18. Restrictions on certain activities

19. Authorization procedures of nuclear, radiation and radioactive waste disposal facility

20. Notification

21. Procedures for issuing authorization

22. Decommissioning

23. Responsibilities of the Authorization holder

24. Authority to control import and export of nuclear and radioactive material

25. Authorization for import and export

26. Import Authorization Criteria

27. Export Authorization Criteria

28. Suspension and cancellation of authorization

Chapter Four: Safety & Security of radioactive materials, nuclear safety, quality assurance, physical protection and safeguards

29. Safety & Security of radioactive materials

30. Nuclear Safety

31. Radiation Protection

32. Quality Assurance

33. Physical protection of nuclear materials and facilities

34. Safeguards and import & export control

35. State system of accounting for and control of Nuclear Material (SSAC)

36. Information requirements additional to material accounting and control

37. Illicit trafficking

Chapter Five: Transport and Waste Safety

38. Management of Radioactive waste and spent fuel

39. Transport of Radioactive materials

Chapter Six: Emergency Preparedness and Response

40. Emergency planning and response

41. Emergency rectification measures

42. Nuclear and radiological emergency planning

Chapter Seven: Liability for nuclear damage

43. Liability of the operator

44. Liability during transportation

45. Amount of Liability

46. Financial Guarantee

47. Extinction of Rights of Compensation

48. Compensation

49. Jurisdiction

50. Exception to Liability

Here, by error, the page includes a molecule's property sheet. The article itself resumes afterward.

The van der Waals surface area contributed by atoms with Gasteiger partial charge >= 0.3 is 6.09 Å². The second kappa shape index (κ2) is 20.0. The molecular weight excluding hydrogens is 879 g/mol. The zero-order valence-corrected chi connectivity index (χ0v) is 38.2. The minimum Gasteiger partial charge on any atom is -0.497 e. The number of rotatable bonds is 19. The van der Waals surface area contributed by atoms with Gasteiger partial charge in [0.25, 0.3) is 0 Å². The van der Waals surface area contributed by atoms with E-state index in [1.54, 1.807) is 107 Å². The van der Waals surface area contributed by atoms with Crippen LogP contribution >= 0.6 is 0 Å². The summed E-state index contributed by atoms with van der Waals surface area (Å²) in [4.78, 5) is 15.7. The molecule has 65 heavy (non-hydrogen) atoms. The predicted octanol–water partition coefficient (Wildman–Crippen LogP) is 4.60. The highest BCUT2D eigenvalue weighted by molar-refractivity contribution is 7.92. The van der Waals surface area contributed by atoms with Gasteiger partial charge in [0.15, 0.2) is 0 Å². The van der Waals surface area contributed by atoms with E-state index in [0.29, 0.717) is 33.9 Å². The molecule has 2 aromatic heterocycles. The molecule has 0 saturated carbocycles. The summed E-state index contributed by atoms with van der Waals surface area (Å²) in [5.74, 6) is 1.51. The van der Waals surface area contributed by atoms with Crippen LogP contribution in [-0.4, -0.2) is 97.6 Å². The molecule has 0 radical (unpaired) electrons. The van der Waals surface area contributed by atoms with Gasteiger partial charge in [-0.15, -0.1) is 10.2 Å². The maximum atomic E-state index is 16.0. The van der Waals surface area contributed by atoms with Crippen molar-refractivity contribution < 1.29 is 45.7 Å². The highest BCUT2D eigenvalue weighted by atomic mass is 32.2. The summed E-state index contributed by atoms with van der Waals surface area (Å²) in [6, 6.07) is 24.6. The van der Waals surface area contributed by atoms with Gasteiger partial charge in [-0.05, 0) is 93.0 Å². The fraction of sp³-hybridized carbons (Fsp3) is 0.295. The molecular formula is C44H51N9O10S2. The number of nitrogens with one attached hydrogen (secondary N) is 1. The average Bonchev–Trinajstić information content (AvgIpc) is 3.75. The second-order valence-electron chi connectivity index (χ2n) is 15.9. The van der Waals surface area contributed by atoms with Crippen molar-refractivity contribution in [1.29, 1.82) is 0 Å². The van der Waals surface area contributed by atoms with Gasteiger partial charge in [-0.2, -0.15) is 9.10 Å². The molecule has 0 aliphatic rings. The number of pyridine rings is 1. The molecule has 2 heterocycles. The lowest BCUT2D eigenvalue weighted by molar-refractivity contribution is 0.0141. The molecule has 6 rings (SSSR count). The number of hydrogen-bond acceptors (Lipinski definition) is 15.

Chapter Eight: Inspection and enforcement

51. Inspection

52. Enforcement

Chapter Nine: Offence, Penalty and Trial

53. Offence and Penalty

54. Trail

55. Information about the offence

56. Bail-ability and Non-Cognizability of the offence

57. Cognizance of offences for trial

58. Offence committed by a company

59. Appeal

60. Civil Remedy

Chapter Ten: Miscellaneous

61. Power of receiving loan

62. Recovery of Arrear

63. Annual Budget Statement

64. Audit and Account

65. Report

66. Cooperation and Agreement with National, International, Regional and Foreign Organization or agency, etc.

67. Laboratory and other technical services

68. Power to formulate rules

69. Power to formulate regulations

70. Publication of translated English text of the Act

71. Savings and repeal


Bangladesh Country Analysis Brief
Bangladesh Bureau of Statistics, Government of Bangladesh, Statistical Year Book of Bangladesh, 2003, 2007, 2010, 2011, 2013.
Bangladesh Economic Review 2012, 2014 Ministry of Finance, Government of Bangladesh.
National Energy Policy, 1996, Ministry of Energy and Mineral Resources, Government of Bangladesh.
National Energy Policy (Revised Draft, 2004), Ministry of Energy and Mineral Resources, Government of Bangladesh.
Annual Report, Power Grid Company of Bangladesh Limited 2014-15.
Country Programme Framework of Bangladesh (Cooperation between IAEA and Bangladesh, 2003-2008).
Centre for Energy Studies (CES), BUET, Energy Related Data for Bangladesh, available at
Annual Report, 2008-2009, Bangladesh Power Development Board
Annual Report, 2009-2010, Bangladesh Power Development Board
Annual Report, 2011-2012, Bangladesh Power Development Board
Annual Report, 2013-2014, Bangladesh Power Development Board
Petro Bangla Annual Report 2008
Petro Bangla Annual Report 2010, 2011, 2014
Outline Participatory Perspective Plan (2010-2021)
Bangladesh Economic Review 2009, 2014
Own sources of Bangladesh Atomic Energy Commission
Retrieved from the web
National Energy Policy (NEP), 2008
Retrieved from the web
Retrieved from the web